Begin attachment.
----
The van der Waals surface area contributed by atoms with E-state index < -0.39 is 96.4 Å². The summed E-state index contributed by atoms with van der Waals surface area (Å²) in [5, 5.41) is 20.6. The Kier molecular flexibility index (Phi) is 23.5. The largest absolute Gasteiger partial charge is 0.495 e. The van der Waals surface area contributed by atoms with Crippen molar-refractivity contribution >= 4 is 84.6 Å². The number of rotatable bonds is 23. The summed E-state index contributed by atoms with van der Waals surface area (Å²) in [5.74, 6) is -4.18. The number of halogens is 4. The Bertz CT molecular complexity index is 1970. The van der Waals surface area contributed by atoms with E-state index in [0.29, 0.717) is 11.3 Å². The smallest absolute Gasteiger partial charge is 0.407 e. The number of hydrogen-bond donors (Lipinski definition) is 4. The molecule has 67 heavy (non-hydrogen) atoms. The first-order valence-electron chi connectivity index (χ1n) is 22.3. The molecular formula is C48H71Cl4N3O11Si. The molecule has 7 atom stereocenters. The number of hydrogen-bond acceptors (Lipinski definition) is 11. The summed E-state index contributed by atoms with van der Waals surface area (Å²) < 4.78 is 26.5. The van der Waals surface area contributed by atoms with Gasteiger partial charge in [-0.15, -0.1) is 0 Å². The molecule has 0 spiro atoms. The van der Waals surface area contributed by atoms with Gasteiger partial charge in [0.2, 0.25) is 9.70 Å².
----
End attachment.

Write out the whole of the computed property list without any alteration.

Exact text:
The van der Waals surface area contributed by atoms with E-state index < -0.39 is 96.4 Å². The summed E-state index contributed by atoms with van der Waals surface area (Å²) in [5, 5.41) is 20.6. The Kier molecular flexibility index (Phi) is 23.5. The largest absolute Gasteiger partial charge is 0.495 e. The van der Waals surface area contributed by atoms with Crippen molar-refractivity contribution >= 4 is 84.6 Å². The number of rotatable bonds is 23. The summed E-state index contributed by atoms with van der Waals surface area (Å²) in [5.74, 6) is -4.18. The number of halogens is 4. The Bertz CT molecular complexity index is 1970. The van der Waals surface area contributed by atoms with E-state index in [0.29, 0.717) is 11.3 Å². The smallest absolute Gasteiger partial charge is 0.407 e. The number of hydrogen-bond donors (Lipinski definition) is 4. The molecule has 67 heavy (non-hydrogen) atoms. The first-order valence-electron chi connectivity index (χ1n) is 22.3. The molecular formula is C48H71Cl4N3O11Si. The molecule has 7 atom stereocenters. The number of hydrogen-bond acceptors (Lipinski definition) is 11. The summed E-state index contributed by atoms with van der Waals surface area (Å²) < 4.78 is 26.5. The van der Waals surface area contributed by atoms with Gasteiger partial charge in [-0.15, -0.1) is 0 Å². The molecule has 0 spiro atoms. The van der Waals surface area contributed by atoms with Gasteiger partial charge in [0.2, 0.25) is 9.70 Å².